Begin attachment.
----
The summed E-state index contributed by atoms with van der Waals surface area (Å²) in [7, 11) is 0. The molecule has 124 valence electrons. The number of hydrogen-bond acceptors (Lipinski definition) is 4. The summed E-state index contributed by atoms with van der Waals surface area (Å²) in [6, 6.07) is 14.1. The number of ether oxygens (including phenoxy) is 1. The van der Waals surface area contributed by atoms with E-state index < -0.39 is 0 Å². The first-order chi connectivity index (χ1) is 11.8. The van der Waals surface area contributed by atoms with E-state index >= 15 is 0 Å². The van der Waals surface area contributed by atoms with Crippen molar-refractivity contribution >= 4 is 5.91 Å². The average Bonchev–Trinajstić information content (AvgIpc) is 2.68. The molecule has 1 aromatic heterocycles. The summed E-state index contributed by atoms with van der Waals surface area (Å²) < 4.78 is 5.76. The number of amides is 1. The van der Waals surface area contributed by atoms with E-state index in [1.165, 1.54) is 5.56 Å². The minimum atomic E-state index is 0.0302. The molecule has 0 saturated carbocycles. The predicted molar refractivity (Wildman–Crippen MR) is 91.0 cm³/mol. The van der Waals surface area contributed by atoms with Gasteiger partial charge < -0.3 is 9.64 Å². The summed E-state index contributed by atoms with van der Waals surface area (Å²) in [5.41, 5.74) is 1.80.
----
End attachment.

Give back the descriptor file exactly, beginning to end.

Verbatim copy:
The summed E-state index contributed by atoms with van der Waals surface area (Å²) in [7, 11) is 0. The molecule has 124 valence electrons. The number of hydrogen-bond acceptors (Lipinski definition) is 4. The summed E-state index contributed by atoms with van der Waals surface area (Å²) in [6, 6.07) is 14.1. The number of ether oxygens (including phenoxy) is 1. The van der Waals surface area contributed by atoms with E-state index < -0.39 is 0 Å². The first-order chi connectivity index (χ1) is 11.8. The van der Waals surface area contributed by atoms with E-state index >= 15 is 0 Å². The van der Waals surface area contributed by atoms with Crippen molar-refractivity contribution >= 4 is 5.91 Å². The average Bonchev–Trinajstić information content (AvgIpc) is 2.68. The molecule has 1 aromatic heterocycles. The summed E-state index contributed by atoms with van der Waals surface area (Å²) < 4.78 is 5.76. The number of amides is 1. The van der Waals surface area contributed by atoms with E-state index in [1.165, 1.54) is 5.56 Å². The minimum atomic E-state index is 0.0302. The molecule has 0 saturated carbocycles. The predicted molar refractivity (Wildman–Crippen MR) is 91.0 cm³/mol. The van der Waals surface area contributed by atoms with Gasteiger partial charge < -0.3 is 9.64 Å². The summed E-state index contributed by atoms with van der Waals surface area (Å²) in [5.41, 5.74) is 1.80.